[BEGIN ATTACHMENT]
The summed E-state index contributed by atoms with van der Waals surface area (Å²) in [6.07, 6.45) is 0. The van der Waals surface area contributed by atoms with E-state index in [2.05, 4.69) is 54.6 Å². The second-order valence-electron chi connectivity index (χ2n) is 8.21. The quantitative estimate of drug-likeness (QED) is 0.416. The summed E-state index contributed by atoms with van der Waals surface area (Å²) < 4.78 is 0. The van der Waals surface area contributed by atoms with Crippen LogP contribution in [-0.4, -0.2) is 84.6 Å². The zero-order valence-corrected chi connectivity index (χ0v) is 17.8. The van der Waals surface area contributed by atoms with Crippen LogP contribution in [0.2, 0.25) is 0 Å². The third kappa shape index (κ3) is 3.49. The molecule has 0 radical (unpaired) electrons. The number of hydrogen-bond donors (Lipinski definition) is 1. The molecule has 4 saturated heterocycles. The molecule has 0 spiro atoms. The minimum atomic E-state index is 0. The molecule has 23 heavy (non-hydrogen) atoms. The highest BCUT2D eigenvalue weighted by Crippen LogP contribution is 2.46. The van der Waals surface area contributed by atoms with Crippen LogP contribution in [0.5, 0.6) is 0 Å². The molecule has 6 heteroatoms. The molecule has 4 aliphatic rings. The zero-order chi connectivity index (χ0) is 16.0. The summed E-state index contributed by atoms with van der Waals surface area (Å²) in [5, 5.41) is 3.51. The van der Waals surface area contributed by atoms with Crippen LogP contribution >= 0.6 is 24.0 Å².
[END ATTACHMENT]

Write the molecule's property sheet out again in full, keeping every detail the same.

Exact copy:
The summed E-state index contributed by atoms with van der Waals surface area (Å²) in [6.07, 6.45) is 0. The van der Waals surface area contributed by atoms with E-state index in [2.05, 4.69) is 54.6 Å². The second-order valence-electron chi connectivity index (χ2n) is 8.21. The quantitative estimate of drug-likeness (QED) is 0.416. The summed E-state index contributed by atoms with van der Waals surface area (Å²) < 4.78 is 0. The van der Waals surface area contributed by atoms with Crippen LogP contribution in [-0.4, -0.2) is 84.6 Å². The zero-order valence-corrected chi connectivity index (χ0v) is 17.8. The van der Waals surface area contributed by atoms with Crippen LogP contribution in [0.2, 0.25) is 0 Å². The third kappa shape index (κ3) is 3.49. The molecule has 0 radical (unpaired) electrons. The number of hydrogen-bond donors (Lipinski definition) is 1. The molecule has 4 saturated heterocycles. The molecule has 0 spiro atoms. The minimum atomic E-state index is 0. The molecule has 23 heavy (non-hydrogen) atoms. The highest BCUT2D eigenvalue weighted by Crippen LogP contribution is 2.46. The van der Waals surface area contributed by atoms with Crippen LogP contribution in [0.5, 0.6) is 0 Å². The molecule has 6 heteroatoms. The molecule has 4 aliphatic rings. The zero-order chi connectivity index (χ0) is 16.0. The summed E-state index contributed by atoms with van der Waals surface area (Å²) in [5, 5.41) is 3.51. The van der Waals surface area contributed by atoms with Crippen LogP contribution >= 0.6 is 24.0 Å².